The cards change each week on the site, so it's worth going back from time to time. I heard about this Postcard Confessional on TV. Vicky says she heard about it on NPR. The cards are artistically engaging as well as thought provoking. Please stop by there and take a look. I am very inspired by them. I was so tempted to copy and paste one of the cards into this entry, but that wouldn't be right. They aren't my cards to share.

Tuesday, March 07, 2006

From Where You Dream

My Collage: From Where You Dream. Based on Gauguin's Vairumati (1897)

I can hardly believe it's been so long since I've posted. The last two weeks leading up to midterm were hectic. Also, I've felt in myself a real need to sit still and let a lot of my ideas go through a composting. I've been trying to hold onto that part of myself that makes stories, and this means not letting too many obligations pile on top of me and suffocate that source. I've tried to keep the streets and lanes and rivers to that source clear and clean of debris. Because once I get out of school for the summer, I want to hit the ground running: I want to write, write, write.

I've been continuing to do my collages, which I find very helpful. The imagery in the collages is like dream imagery. Doing the collages and then meditating on them afterwards keeps me close to my creative source.

Since I've been blogging, I've talked about two of my favorite books about writing, If You Want To Write, by Brenda Ueland and On Being A Novelist, by John Gardner. I'd like to now add another book to my list of great books about writing: From Where You Dream, by Robert Olen Butler. This book was recently recommended to me by my friend, Paula.

There are so many books about writing. You have to be careful. When you're first starting out and trying to find yourself as a writer, the tendency is to blame yourself for your failure to connect with these books. I know I have blamed myself, calling myself "dense" or, worse, losing heart and thinking I must not be a writer after all, since I apparently wasn't "getting it." What I've come to realize is that there are methods that work for some and not for others. Butler's methods seem to bring together a lot of the ideas I've been struggling toward since I've been blogging.

When Paula first e-mailed me and told me about Butler's book, I hesitated. Did I really want to invite another book about writing into my life? Was this how I needed to spend my time, really? Reading a book about writing when what I should be doing is writing? I'm glad I gave in to my curiosity and got the book. The thesis of the book is that stories come from the same place as dreams. You have to go into your unconscious. Instead of "brainstorming" ideas for stories, Butler says we should be "dreamstorming."

Before you embark on a big project, like a novel, he suggests going into your writing space every day for several weeks and "dreamstorming" onto notecards, one sensory impression per card. He stresses that you have to do this every day. It hit me as I was reading Butler's book, that this is an exercise that may prove extremely useful to me. As so many of you know, I want to do a book about my Ohio River Journey I took last year. Sometimes I feel so overwhelmed by it all--and afraid I'm not up to the task. I feel as James Agee did when he was trying to write Let Us Now Praise Famous Men. Like Agee, I have such respect and awe for the subject matter that I'm afraid I won't do it justice.

The notecard method will be a way for me to tackle the material in small enough doses that I won't feel like I'm drowning; I won't feel overwhelmed by the material. If I start today (which I already have; I've done four notecards) and if I do notecards every day, then by the time school is out, I should have 200 or more notecards, which I can then lay out and sort. Butler swears by the method and says it is a way to deepen themes and find motifs. I believe him.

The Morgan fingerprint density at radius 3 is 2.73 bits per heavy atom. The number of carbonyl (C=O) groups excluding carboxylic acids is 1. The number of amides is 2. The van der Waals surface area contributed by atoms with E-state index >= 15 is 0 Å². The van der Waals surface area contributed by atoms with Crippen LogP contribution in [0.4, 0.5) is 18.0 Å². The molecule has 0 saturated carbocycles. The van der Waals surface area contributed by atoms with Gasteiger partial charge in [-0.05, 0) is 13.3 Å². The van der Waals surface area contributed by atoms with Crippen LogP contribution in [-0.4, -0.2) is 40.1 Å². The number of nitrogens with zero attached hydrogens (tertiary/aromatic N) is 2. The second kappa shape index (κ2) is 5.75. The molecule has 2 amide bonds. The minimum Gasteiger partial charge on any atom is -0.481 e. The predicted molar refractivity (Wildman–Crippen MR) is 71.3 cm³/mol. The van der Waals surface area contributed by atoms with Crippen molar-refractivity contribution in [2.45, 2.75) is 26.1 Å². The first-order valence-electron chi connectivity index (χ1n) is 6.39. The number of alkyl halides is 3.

Of course, I've already done 200 or so notecards based on factual sources. I can mix and match all the notecards together to create a coherent narrative later.

There are many other things in the Butler book that I'm finding useful. I don't think all his methods will work for me, but, like Paula, I feel a deep affinity for most of what he says. I feel a camaraderie with his thoughts on story-telling, and the book is having much the same effect that Ueland's If You Want To Write had on me years ago. I feel energized and filled and ready to embark on difficult projects! Ueland is great for beginners and for periodic renewal. I think Butler is taking me to the "next level." He has effectively synthesized so many of my own thoughts into a very readable and powerful text.

Thank you, Paula for recommending this book to me.

Oh, and thank you, Paula and all who stopped by Paula's blog to wish me well and offer congratulations about the OAC grant, and yell, "Surprise!" That meant a lot to me.



About Me

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Northwest Ohio, United States
"I was no better than dust, yet you cannot replace me. . . Take the soft dust in your hand--does it stir: does it sing? Has it lips and a heart? Does it open its eyes to the sun? Does it run, does it dream, does it burn with a secret, or tremble In terror of death? Or ache with tremendous decisions?. . ." --Conrad Aiken


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Fave Painting: Eden

Fave Painting:  Eden

Fave Painting: The Three Ages of Man and Death

Fave Painting:  The Three Ages of Man and Death
by Albrecht Dürer

From the First Chapter

The Secret of Hurricanes : That article in the Waterville Scout said it was Shake- spearean, all that fatalism that guides the Kennedys' lives. The likelihood of untimely death. Recently, another one died in his prime, John-John in an airplane. Not long before that, Bobby's boy. While playing football at high speeds on snow skis. Those Kennedys take some crazy chances. I prefer my own easy ways. Which isn't to say my life hasn't been Shake-spearean. By the time I was sixteen, my life was like the darkened stage at the end of Hamlet or Macbeth. All littered with corpses and treachery.

My Original Artwork: Triptych

My Original Artwork:  Triptych



Little Deer

Little Deer



Looking Forward, Looking Back

Looking Forward, Looking Back